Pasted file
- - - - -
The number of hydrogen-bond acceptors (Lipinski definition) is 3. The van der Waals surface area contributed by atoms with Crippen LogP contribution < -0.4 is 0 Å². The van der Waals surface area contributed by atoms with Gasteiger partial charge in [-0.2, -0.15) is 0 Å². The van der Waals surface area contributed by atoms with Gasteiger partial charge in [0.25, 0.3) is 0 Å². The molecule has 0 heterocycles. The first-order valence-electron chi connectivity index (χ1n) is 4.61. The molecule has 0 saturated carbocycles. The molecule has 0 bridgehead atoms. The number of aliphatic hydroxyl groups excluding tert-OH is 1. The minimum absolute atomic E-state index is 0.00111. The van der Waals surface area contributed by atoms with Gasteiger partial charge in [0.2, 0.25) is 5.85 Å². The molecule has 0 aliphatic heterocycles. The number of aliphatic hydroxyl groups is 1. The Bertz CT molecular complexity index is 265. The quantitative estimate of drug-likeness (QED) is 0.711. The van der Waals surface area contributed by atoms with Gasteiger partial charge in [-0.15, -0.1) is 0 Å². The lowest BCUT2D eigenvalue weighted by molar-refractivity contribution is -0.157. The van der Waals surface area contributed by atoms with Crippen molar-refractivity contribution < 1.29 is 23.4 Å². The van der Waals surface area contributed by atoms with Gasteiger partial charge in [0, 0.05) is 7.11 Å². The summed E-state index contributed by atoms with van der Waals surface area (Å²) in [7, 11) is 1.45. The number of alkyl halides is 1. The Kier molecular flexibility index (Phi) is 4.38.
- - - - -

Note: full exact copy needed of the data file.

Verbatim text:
The number of hydrogen-bond acceptors (Lipinski definition) is 3. The van der Waals surface area contributed by atoms with Crippen LogP contribution < -0.4 is 0 Å². The van der Waals surface area contributed by atoms with Gasteiger partial charge in [-0.2, -0.15) is 0 Å². The van der Waals surface area contributed by atoms with Gasteiger partial charge in [0.25, 0.3) is 0 Å². The molecule has 0 heterocycles. The first-order valence-electron chi connectivity index (χ1n) is 4.61. The molecule has 0 saturated carbocycles. The molecule has 0 bridgehead atoms. The number of aliphatic hydroxyl groups excluding tert-OH is 1. The minimum absolute atomic E-state index is 0.00111. The van der Waals surface area contributed by atoms with Gasteiger partial charge in [0.2, 0.25) is 5.85 Å². The molecule has 0 aliphatic heterocycles. The number of aliphatic hydroxyl groups is 1. The Bertz CT molecular complexity index is 265. The quantitative estimate of drug-likeness (QED) is 0.711. The van der Waals surface area contributed by atoms with Gasteiger partial charge in [-0.15, -0.1) is 0 Å². The lowest BCUT2D eigenvalue weighted by molar-refractivity contribution is -0.157. The van der Waals surface area contributed by atoms with Crippen molar-refractivity contribution < 1.29 is 23.4 Å². The van der Waals surface area contributed by atoms with Gasteiger partial charge in [0, 0.05) is 7.11 Å². The summed E-state index contributed by atoms with van der Waals surface area (Å²) in [7, 11) is 1.45. The number of alkyl halides is 1. The Kier molecular flexibility index (Phi) is 4.38.